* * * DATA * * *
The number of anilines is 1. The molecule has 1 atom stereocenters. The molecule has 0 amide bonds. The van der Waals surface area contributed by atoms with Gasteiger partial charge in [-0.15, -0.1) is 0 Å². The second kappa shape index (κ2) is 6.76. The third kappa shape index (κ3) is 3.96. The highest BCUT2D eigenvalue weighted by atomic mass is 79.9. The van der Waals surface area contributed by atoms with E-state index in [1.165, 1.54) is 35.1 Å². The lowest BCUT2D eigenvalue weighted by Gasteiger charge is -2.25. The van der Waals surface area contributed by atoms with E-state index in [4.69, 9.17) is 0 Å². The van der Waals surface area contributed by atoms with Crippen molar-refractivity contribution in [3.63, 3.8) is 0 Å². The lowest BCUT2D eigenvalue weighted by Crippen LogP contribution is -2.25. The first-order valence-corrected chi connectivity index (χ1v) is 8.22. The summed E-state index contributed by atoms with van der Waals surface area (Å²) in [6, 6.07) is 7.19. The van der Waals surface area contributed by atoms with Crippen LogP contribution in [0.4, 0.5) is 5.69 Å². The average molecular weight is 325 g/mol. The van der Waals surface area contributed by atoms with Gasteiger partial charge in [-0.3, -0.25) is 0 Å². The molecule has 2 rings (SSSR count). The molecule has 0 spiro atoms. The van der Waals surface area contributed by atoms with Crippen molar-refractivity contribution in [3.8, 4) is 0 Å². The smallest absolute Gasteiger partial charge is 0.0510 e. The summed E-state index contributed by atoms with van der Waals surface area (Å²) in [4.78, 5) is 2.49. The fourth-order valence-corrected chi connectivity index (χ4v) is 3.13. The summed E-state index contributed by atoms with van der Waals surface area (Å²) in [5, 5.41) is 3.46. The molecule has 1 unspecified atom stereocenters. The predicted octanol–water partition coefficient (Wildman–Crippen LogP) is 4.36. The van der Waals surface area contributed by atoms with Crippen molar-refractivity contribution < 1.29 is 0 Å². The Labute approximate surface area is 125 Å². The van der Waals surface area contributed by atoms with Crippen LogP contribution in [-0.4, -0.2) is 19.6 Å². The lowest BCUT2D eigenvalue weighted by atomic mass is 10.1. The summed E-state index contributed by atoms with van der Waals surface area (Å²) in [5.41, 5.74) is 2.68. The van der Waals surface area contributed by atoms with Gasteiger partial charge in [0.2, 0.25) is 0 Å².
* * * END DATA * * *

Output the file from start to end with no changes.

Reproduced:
The number of anilines is 1. The molecule has 1 atom stereocenters. The molecule has 0 amide bonds. The van der Waals surface area contributed by atoms with Gasteiger partial charge in [-0.15, -0.1) is 0 Å². The second kappa shape index (κ2) is 6.76. The third kappa shape index (κ3) is 3.96. The highest BCUT2D eigenvalue weighted by atomic mass is 79.9. The van der Waals surface area contributed by atoms with E-state index in [1.165, 1.54) is 35.1 Å². The lowest BCUT2D eigenvalue weighted by Gasteiger charge is -2.25. The van der Waals surface area contributed by atoms with E-state index in [4.69, 9.17) is 0 Å². The van der Waals surface area contributed by atoms with Crippen molar-refractivity contribution in [3.63, 3.8) is 0 Å². The lowest BCUT2D eigenvalue weighted by Crippen LogP contribution is -2.25. The first-order valence-corrected chi connectivity index (χ1v) is 8.22. The summed E-state index contributed by atoms with van der Waals surface area (Å²) in [6, 6.07) is 7.19. The van der Waals surface area contributed by atoms with Crippen LogP contribution in [0.4, 0.5) is 5.69 Å². The average molecular weight is 325 g/mol. The van der Waals surface area contributed by atoms with Gasteiger partial charge in [-0.3, -0.25) is 0 Å². The molecule has 2 rings (SSSR count). The molecule has 0 spiro atoms. The van der Waals surface area contributed by atoms with Crippen molar-refractivity contribution in [3.8, 4) is 0 Å². The smallest absolute Gasteiger partial charge is 0.0510 e. The summed E-state index contributed by atoms with van der Waals surface area (Å²) in [4.78, 5) is 2.49. The fourth-order valence-corrected chi connectivity index (χ4v) is 3.13. The summed E-state index contributed by atoms with van der Waals surface area (Å²) in [5, 5.41) is 3.46. The molecule has 1 unspecified atom stereocenters. The predicted octanol–water partition coefficient (Wildman–Crippen LogP) is 4.36. The van der Waals surface area contributed by atoms with Crippen molar-refractivity contribution < 1.29 is 0 Å². The Labute approximate surface area is 125 Å². The van der Waals surface area contributed by atoms with Crippen LogP contribution in [-0.4, -0.2) is 19.6 Å². The lowest BCUT2D eigenvalue weighted by atomic mass is 10.1. The summed E-state index contributed by atoms with van der Waals surface area (Å²) in [5.41, 5.74) is 2.68. The van der Waals surface area contributed by atoms with Gasteiger partial charge in [0.2, 0.25) is 0 Å².